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The Mountaineer’s Library

Alex Roddie
Alex Roddie
2 min read
It needs tidying.

Three interests that define my personality are mountaineering, history, and literature. When the three combine the result is wonderful.

For seven years I have been a collector of mountaineering literature. I started small and practical: just the books I needed, which meant climbing guidebooks. My collection of guidebooks is not exhaustive by any stretch of the imagination, because eventually I found it more enjoyable to ignore the guidebook and trust my own instincts in the mountains; however, I am hopelessly addicted to all other forms of mountain literature.

Thankfully mountaineers have, historically, been an artistic and expressive bunch, so there is a vast quantity of literature celebrating and documenting mankind’s greatest adventure (arguably!) I love it all: from the lyrical philosophy of Geoffrey Winthrop Young, to the stirring tales of epic adventure written by W.H. Murray. The Victorians were particularly prolific and I have collected many volumes from that era, by writers such as Whymper, Tyndall, Forbes, and Slingsby. I have not always been able to afford a first edition so have sometimes contented myself with modern reprints, but the words are the same.

Some of my books are very special. I have an 1891 Baedeker’s Guide to Switzerland, and an 1892 Badminton Volume of Mountaineering, which is the book Aleister Crowley used to teach himself how to climb. I keep meaning to properly sort and document my collection but never seem to get around to doing it.

I’m always on the lookout for new acquisitions. This week, while on a brief holiday in Suffolk, I found several items which will make worthy additions to my mountaineering library.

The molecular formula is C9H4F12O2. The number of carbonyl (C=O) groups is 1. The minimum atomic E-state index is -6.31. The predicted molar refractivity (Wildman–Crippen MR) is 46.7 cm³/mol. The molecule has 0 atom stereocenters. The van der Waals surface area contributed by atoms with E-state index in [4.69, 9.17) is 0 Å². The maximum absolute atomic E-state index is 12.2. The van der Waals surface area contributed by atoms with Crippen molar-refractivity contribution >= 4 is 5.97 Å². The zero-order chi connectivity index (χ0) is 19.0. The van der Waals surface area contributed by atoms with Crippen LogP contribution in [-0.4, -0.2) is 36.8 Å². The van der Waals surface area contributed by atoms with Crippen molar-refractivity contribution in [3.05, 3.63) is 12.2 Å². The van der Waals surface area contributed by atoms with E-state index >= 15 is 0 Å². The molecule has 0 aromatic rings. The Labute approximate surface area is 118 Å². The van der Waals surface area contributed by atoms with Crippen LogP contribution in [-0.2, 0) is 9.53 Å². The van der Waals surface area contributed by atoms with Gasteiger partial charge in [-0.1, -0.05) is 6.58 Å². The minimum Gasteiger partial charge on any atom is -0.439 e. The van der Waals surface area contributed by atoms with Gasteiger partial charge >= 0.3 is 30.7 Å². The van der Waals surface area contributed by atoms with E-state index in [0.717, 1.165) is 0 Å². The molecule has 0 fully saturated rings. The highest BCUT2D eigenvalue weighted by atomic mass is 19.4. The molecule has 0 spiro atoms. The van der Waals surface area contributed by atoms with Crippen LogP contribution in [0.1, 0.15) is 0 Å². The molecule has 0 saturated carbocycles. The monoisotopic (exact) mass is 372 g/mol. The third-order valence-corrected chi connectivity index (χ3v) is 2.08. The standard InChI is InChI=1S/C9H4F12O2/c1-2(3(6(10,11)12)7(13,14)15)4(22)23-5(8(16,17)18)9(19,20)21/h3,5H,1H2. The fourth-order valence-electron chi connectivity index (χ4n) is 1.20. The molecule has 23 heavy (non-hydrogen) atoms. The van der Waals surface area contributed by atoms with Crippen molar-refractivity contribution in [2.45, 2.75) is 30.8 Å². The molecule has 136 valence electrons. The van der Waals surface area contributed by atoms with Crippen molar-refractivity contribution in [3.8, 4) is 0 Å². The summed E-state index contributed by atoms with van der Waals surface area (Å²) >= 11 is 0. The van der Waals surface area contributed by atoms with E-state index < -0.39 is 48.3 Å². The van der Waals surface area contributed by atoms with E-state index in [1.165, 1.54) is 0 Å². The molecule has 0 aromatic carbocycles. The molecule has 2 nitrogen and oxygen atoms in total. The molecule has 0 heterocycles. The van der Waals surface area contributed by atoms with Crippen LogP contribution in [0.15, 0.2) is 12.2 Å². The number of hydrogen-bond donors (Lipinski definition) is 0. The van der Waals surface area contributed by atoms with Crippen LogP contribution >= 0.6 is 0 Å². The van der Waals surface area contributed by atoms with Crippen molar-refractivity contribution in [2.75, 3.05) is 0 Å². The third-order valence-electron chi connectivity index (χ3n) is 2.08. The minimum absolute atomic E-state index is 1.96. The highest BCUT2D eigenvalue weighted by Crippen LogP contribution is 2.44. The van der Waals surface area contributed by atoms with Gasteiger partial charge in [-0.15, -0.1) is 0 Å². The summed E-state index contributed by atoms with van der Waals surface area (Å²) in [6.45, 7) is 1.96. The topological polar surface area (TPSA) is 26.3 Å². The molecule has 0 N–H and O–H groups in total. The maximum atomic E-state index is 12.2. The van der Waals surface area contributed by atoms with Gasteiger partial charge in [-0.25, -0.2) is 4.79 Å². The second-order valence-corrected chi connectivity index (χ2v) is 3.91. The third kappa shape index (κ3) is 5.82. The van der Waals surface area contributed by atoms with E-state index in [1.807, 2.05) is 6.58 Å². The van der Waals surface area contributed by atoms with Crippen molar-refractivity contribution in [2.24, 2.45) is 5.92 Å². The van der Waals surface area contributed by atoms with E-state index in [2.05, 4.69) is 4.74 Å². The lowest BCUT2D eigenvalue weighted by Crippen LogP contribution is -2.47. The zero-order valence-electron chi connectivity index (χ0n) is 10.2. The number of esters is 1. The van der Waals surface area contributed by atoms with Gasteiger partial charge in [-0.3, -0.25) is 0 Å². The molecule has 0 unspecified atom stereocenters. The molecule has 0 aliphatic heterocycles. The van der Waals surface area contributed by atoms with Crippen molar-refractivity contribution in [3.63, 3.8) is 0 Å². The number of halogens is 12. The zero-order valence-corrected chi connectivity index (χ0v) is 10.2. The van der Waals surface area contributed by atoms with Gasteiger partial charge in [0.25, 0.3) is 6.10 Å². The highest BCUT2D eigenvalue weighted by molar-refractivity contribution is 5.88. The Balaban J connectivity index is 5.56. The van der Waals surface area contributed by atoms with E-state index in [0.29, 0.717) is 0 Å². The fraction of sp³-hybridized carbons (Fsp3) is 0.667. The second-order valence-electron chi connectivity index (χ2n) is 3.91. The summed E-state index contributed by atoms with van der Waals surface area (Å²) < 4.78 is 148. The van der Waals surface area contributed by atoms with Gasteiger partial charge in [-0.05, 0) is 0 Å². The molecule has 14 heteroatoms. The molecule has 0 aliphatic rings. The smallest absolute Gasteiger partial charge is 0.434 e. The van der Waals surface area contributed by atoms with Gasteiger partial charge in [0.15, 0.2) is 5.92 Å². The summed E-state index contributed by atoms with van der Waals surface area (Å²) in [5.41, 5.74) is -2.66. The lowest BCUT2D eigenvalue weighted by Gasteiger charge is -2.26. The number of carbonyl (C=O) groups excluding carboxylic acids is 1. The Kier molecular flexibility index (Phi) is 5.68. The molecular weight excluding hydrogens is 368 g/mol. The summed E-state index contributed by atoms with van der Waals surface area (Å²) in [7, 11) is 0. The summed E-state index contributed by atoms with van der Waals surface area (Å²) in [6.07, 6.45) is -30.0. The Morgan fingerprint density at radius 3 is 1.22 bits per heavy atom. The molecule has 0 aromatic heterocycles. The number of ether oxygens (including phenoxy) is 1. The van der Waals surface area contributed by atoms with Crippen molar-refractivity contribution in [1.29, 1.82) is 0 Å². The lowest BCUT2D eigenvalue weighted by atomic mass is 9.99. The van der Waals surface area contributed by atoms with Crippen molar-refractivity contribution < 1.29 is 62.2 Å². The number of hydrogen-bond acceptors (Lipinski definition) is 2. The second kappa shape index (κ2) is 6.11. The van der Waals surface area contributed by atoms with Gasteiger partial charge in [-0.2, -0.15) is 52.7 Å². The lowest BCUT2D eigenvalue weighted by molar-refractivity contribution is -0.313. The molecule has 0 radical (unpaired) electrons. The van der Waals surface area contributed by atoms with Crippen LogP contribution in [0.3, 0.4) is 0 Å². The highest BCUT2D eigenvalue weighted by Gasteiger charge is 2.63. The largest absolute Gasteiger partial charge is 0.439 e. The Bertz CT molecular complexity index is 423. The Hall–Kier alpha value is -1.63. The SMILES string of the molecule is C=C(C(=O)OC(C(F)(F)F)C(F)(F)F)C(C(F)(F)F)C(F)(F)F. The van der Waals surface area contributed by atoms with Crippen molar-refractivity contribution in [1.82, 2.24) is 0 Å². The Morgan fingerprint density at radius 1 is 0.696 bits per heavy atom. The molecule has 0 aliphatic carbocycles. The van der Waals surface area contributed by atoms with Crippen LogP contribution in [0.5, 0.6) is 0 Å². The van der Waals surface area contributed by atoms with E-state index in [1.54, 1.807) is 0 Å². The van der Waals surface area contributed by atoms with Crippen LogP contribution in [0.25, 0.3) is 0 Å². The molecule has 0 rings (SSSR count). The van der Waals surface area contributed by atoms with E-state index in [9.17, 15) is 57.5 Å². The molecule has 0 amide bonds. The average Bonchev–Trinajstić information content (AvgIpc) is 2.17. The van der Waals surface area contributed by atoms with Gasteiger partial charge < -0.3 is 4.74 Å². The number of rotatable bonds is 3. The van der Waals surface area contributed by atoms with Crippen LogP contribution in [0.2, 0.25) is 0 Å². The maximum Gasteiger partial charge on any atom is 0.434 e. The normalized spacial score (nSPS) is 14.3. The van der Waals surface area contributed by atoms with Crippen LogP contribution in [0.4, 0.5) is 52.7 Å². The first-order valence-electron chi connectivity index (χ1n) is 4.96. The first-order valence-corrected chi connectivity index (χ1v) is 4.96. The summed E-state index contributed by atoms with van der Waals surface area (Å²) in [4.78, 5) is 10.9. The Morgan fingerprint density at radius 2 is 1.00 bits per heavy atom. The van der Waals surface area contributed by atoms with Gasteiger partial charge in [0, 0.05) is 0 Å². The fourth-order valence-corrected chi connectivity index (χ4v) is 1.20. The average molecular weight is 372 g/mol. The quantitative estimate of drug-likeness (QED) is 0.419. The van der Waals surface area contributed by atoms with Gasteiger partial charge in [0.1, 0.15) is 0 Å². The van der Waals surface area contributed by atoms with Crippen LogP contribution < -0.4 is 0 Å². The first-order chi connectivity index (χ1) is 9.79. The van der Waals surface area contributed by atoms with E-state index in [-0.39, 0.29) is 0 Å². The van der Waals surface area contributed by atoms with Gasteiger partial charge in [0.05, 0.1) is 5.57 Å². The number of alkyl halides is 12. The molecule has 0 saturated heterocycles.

Found in the second hand bookshop in Aldeburgh: a great little cave for literature-lovers, and a surprising number of climbing books!

I’ve been looking for a copy of Bell’s Scottish Climbs for quite some time, but the other three are surprises. John Macnab is a novel set in Scotland in 1925; Switzerland is a 1955 guidebook to that country; and Photography is a pre-1914 photography manual. Most of the book actually consists of adverts, but it’s a beautifully printed volume and even the adverts are fascinating! Although this book isn’t directly related to climbing, some pioneering climbers were photographers (including George and Ashley Abraham), so it will be of great use to me as a writer.

The Swiss guidebook is also a very interesting find because, comparing it to my 1891 Baedeker, it is abundantly clear just how much changed in Swiss tourism in the intervening period–and how much stayed the same. The illustrations and maps are, naturally for a post-war book, of lower quality; but it has a far more modern feel and will be invaluable if I ever decide to write a mountaineering novel set in the 1950s…
Notes

Alex Roddie

Happiest on a mountain. Writer, story-wrangler, digital and film photographer. Editor of Sidetracked magazine (I make the words come out good).

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